H1ghlander had been programmed to finish the race at least 40 minutes earlier than it did. In 11 previous long-distance runs, the machine had never varied from its plan by more than two minutes, he said.

About halfway through the race, H1ghlander fell off its pace and seemed to be having trouble climbing hills.

Damian Dovarganes, Associated Press
As dawn broke before the beginning of the race, H1ghlander, the more capable of the CMU's robotic vehicles, was in the pole position.
Click photo for larger image.
Dr. Whittaker said Sandstorm had been programmed to run a more conservative race than H1ghlander and completed the course as planned. "We sent it out there as Tail-end Charlie," in case H1ghlander's hotter program resulted in unforeseen problems, he said. Sandstorm could have run much faster than it did, however.

"Sandstorm had a huge margin beyond what it did [Saturday] ... It could have cruised this course."

The race began Saturday morning with 23 vehicles. Four vehicles finished the course by twilight, and 18 others dropped out, but one, a heavy truck named TerraMax, did not have a full 10 hours before the course was closed and was allowed to resume its timed run yesterday morning.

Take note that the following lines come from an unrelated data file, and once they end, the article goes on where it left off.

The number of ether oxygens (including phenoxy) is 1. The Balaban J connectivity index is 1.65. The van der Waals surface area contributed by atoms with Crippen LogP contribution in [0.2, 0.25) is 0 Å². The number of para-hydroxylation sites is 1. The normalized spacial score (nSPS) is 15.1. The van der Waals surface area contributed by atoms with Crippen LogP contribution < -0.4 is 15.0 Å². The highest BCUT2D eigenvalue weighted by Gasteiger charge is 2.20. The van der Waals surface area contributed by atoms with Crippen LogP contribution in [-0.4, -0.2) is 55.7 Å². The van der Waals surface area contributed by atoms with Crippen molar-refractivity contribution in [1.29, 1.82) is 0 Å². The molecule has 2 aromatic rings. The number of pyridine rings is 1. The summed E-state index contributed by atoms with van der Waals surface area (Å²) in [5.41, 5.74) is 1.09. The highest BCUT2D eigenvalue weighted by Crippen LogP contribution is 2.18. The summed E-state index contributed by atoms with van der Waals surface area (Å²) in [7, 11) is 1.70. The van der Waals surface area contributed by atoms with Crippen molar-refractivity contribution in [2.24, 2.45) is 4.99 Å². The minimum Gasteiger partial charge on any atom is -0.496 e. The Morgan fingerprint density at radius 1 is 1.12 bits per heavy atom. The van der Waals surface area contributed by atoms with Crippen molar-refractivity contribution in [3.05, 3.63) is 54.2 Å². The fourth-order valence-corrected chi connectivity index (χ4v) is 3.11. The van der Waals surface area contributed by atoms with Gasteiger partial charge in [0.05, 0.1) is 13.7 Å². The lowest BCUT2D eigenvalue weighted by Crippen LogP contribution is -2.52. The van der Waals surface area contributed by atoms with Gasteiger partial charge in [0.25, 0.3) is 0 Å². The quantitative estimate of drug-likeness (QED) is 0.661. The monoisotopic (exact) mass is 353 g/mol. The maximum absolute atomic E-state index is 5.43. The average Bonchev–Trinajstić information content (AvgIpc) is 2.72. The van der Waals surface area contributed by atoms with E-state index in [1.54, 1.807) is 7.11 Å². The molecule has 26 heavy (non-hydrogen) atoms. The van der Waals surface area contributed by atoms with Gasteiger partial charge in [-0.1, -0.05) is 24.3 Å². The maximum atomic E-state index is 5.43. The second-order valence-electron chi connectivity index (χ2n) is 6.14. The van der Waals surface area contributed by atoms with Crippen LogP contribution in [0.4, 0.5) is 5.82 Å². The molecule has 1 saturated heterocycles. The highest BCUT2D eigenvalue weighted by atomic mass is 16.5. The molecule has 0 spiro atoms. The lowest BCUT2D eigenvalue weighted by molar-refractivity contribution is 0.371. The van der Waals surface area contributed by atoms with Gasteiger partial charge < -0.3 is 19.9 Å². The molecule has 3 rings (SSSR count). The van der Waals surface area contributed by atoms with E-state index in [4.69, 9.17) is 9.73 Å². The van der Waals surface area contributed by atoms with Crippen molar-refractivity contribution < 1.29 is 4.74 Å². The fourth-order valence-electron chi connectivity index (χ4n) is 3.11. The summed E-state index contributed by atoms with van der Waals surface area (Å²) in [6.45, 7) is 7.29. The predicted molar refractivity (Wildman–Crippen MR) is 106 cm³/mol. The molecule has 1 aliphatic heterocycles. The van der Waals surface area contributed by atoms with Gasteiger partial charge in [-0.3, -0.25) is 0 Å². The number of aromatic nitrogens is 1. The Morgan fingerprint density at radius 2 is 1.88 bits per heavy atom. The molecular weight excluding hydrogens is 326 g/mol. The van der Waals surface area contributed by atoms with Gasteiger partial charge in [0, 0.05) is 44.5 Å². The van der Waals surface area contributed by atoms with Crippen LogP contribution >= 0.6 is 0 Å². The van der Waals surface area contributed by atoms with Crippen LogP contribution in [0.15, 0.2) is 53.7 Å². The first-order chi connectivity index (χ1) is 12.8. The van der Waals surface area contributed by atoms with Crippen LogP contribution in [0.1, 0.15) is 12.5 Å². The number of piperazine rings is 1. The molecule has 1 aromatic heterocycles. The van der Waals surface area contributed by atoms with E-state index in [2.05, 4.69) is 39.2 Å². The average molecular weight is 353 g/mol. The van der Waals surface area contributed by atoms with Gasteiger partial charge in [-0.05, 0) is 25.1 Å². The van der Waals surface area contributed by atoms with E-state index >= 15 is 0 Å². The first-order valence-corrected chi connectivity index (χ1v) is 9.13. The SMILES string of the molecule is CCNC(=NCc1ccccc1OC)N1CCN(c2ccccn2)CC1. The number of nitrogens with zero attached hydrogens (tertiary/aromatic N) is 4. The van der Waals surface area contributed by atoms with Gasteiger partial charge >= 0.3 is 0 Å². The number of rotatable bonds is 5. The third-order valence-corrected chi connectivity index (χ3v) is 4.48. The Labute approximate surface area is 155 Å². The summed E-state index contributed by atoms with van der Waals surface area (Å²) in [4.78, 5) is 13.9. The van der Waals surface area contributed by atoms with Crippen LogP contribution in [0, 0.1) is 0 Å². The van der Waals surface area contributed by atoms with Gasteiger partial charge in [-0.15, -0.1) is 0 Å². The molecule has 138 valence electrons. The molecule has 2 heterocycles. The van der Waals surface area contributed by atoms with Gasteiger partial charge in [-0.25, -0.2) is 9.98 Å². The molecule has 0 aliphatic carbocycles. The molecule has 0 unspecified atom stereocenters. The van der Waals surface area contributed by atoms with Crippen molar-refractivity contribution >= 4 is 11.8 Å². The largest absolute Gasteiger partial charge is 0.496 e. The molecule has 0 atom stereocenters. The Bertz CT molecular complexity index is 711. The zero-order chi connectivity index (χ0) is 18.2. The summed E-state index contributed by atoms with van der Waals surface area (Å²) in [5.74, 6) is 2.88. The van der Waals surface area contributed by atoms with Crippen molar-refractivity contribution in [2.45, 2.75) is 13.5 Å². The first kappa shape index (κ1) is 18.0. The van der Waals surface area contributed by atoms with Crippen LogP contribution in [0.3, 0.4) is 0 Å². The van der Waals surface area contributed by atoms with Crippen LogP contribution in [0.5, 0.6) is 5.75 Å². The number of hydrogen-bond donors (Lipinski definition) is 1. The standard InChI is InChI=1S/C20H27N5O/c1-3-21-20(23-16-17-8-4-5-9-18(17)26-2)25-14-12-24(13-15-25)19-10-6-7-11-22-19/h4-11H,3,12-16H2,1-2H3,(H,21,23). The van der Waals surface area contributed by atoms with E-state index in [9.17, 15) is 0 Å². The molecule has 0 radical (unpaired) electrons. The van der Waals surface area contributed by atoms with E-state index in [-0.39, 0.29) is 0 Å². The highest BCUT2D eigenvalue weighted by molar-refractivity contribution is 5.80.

It was unknown until the closing ceremonies, however, who actually was in the lead, though Stanley had crossed the finish line first Saturday afternoon.

What was accomplished this weekend was still beyond the reach of robotics in February 2003, when DARPA announced the Grand Challenge. Though the Pentagon's expectation was that a third of its vehicles would be autonomous by 2015, the fact remained that most robotic ground vehicles were still remote controlled.

Damian Dovarganes, Associated Press
H1ghlander speeds by a Jersey barrier positioned as an obstacle.
Click photo for larger image.
Those designed to operate autonomously -- without direct human guidance -- moved only tentatively. Sensors couldn't see too far down the road, which limited speeds, and sometimes the computer software that analyzed the sensor input had trouble distinguishing between benign roadside clutter and obstacles -- or, conversely, between a shadow on the road and a hole in it. And the machines had trouble making basic driving decisions, such as how to maneuver around obstacles.